What is helping me to survive the treatment? I made a list of things that have been working for me and would like to share it with you now, seeing as we are all currently experiencing difficult times. Ok, you probably won’t need a stylish head scarf! But my other tricks and tips might be helpful 😊
- Self-compassion and self-kindness – I’m learning to be kind to myself, to rest when my body needs it, to reward myself. The chemo isn’t a pleasant treatment, but it’s manageable.
- Exercise – My doctors were wrong when they told me I wouldn’t be able to exercise. I don’t do serious cardio training right now, but after a consultation with a hospital physiotherapist, I re-discovered resistance bands. They’re small and handy, a perfect piece of sports equipment for home workouts. I also stretch with a tennis ball. (I hope all of you who participated in my courses remember our everyday exercises!)
- Mindfulness and breathing exercises – Wow, such a powerful practice that helps to calm mind and body!
- Rational Emotive Behaviour Therapy REBT– I was introduced to this therapy by a hospital psychologist. She told me that patients who suffer from depression or anxiety don’t heal very well. I experienced a lot of stress during that time and found REBT to be very helpful.
- Work – I was able to continue working, organise the courses from my “hospital office”, and chat on the phone with clients.
- Sense of humour – I try to laugh and joke as much as possible!
- Being in touch with loved ones – I ended up having lots of time to talk with my mum on the phone and video chat with my nephew. I’m actually grateful for being forced to reconnect with old friends.“Let us hurry to love people, they depart so quickly” said a Polish poet Jan Twardowski. So true!
- Good food – Nutrition is so important. It was a challenge for me as a vegetarian to eat enough protein during my hospitalisation. Thanks to a dietician, I get special vegetarian catering in hospital and, when at home, I am more mindful about healthy cooking.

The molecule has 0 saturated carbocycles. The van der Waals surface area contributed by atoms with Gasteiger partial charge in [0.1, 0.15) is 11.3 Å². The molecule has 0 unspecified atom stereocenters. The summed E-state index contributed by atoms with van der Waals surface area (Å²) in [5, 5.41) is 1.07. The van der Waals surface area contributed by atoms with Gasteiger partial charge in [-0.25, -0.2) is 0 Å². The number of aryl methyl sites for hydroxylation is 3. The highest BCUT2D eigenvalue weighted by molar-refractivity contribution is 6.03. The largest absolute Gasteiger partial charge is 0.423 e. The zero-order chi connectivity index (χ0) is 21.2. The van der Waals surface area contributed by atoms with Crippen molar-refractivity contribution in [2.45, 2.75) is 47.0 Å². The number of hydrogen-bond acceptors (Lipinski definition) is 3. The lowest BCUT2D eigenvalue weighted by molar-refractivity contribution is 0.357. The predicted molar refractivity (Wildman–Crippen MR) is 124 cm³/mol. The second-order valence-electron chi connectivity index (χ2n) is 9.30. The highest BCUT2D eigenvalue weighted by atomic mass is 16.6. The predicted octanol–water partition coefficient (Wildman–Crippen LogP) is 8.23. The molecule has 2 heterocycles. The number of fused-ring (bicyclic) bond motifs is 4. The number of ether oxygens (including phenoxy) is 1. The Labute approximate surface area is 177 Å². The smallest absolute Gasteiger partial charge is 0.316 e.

- Cleaning my apartment, cooking for my partner, feeling needed!
- Not reading about famous people who died because of cancer – I admit being guilty of this sin. Nothing good came out of it.
- Being creative – Writing and drawing again, after years of “being too busy” to do it.
- Finding turbans which I love to wear – I tried a wig but it was a disaster 😛
And then the coronavirus came…
The pandemic was announced in Europe more or less at the same time that I found out my treatment was successful. No cancer cells were found in my body after the first three months of chemo! I was delighted, but at the same time millions of people faced this new threat. It felt like the rest of the world was joining me in quarantine.
We had to cancel all our scheduled M-Powered courses. However, we are trying to look at these challenges as opportunities. Finally, we have time to develop our project management products! We’re evaluating all our workbooks, handbooks, cards and other tools we have tested in the last three years with over 300 trainees. We’re putting the design thinking method into practice by reaching out to past clients to map their project management needs and we’re creating new, exciting materials!
Kindness, love, compassion
There are a lot of things I don’t know. I don’t know whether my cancer will come back. I don’t know how long the coronavirus pandemic will last or what impact it will have on our economy, society and on my business.
But, on the other hand, there are many things I am certain of. I know that whatever happens my family, my tribe, my loved ones will support me, and I will always support them.
I wish you all health! Take care!